National Geographic : 1984 Jan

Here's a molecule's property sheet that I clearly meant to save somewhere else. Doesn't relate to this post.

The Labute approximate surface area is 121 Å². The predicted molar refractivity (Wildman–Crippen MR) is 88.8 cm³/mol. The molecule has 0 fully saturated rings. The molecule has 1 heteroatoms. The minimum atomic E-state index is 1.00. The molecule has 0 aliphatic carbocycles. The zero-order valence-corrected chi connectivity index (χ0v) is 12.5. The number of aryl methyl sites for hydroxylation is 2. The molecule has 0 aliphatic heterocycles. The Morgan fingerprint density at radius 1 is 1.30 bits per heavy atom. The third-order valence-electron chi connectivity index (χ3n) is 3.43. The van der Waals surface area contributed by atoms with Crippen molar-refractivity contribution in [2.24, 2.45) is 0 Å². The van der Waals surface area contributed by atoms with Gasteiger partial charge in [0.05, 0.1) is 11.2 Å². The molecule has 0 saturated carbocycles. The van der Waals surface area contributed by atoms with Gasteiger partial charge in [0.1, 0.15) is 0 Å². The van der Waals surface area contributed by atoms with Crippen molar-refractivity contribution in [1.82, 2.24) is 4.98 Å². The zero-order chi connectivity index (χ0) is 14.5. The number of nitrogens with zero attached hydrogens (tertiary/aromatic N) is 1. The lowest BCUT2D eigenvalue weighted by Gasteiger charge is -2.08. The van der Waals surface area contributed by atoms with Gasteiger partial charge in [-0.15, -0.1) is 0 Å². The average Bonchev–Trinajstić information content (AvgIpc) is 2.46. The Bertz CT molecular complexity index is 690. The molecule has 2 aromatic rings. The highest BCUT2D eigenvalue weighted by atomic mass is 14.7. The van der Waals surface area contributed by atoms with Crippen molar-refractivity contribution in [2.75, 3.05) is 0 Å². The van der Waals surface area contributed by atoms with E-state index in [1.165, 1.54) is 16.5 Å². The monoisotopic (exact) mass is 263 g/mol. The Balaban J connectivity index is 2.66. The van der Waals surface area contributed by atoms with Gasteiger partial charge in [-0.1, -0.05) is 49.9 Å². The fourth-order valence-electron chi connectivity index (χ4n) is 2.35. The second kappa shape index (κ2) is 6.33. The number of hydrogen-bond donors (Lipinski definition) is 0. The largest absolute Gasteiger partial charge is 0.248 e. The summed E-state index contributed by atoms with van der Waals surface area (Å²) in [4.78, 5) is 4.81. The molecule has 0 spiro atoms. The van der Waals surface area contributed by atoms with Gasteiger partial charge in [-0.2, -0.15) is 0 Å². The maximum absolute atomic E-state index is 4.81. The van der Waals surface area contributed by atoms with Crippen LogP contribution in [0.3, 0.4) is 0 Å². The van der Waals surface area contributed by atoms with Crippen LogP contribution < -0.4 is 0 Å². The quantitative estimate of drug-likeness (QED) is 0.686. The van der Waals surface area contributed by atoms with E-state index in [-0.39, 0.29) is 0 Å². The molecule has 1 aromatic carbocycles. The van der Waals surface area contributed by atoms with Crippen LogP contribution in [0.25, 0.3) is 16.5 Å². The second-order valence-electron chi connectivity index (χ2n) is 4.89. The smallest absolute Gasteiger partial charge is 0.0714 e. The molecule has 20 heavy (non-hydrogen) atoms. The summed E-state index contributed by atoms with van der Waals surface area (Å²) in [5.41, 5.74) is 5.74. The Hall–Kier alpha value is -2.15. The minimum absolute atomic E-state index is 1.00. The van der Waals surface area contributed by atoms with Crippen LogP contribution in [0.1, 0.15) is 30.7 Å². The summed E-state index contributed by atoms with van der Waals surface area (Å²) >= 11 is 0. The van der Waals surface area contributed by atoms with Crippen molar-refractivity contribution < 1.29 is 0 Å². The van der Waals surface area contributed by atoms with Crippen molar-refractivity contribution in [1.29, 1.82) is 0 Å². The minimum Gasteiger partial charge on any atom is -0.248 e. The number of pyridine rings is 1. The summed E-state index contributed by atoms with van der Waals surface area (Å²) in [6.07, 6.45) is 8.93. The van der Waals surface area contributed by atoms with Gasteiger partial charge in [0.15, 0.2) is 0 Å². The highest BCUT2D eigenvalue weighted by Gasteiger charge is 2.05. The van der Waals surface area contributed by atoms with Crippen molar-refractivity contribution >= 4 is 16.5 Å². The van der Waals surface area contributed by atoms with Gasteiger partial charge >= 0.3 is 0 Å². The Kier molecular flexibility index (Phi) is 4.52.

On Assignment IN HIS FIRST ENCOUNTER with a whale as a novice scuba diver off California in the 1950s, Al Giddings took one look and raced for shore. "Back then," he recalls wryly, "many thought that whales might attack." Now one of the world's most respected un derwater photographers and filmmakers, Giddings is mesmerized by the leviathans. Last August in Alaskan waters he rendez voused with the research vessel Varua (be low), whose excited crew had chanced upon eight humpback whales feeding voraciously on krill. Amazingly the whales lingered for three days, allowing Giddings to make not only spectacular motion-picture footage, but also still photographs that appear with the Southeast Alaska story in this issue. His work has accompanied seven other GEOGRAPHIC articles, the Society's book Ex ploring the Deep Frontier,and TV Specials on sharks and the Galapagos Rift. Giddings almost lost his life in 1969 diving on the wreck of the liner Andrea Doria. Work ing below 200 feet, he absorbed so much dis orienting nitrogen that he nearly ran out of air while trying to locate the line leading to oxygen decompression hoses suspended at 30 feet. Director of underwater sequences for a number of movies, Giddings faced a humbler hazard during filming of The Deep. "I was doing a close-up of Jacqueline Bis set," he says, "and something kept swimming past the lens, though she was only a foot away." Finally he turned the camera around and spied the problem. While 23 expensive ac tors and technicians waited, Giddings sur faced. An assistant opened the housing-"and out flew a $3,000 fly." BUOHBY KUSEMARYCHASINEY, U(EAN IMAGES, INC.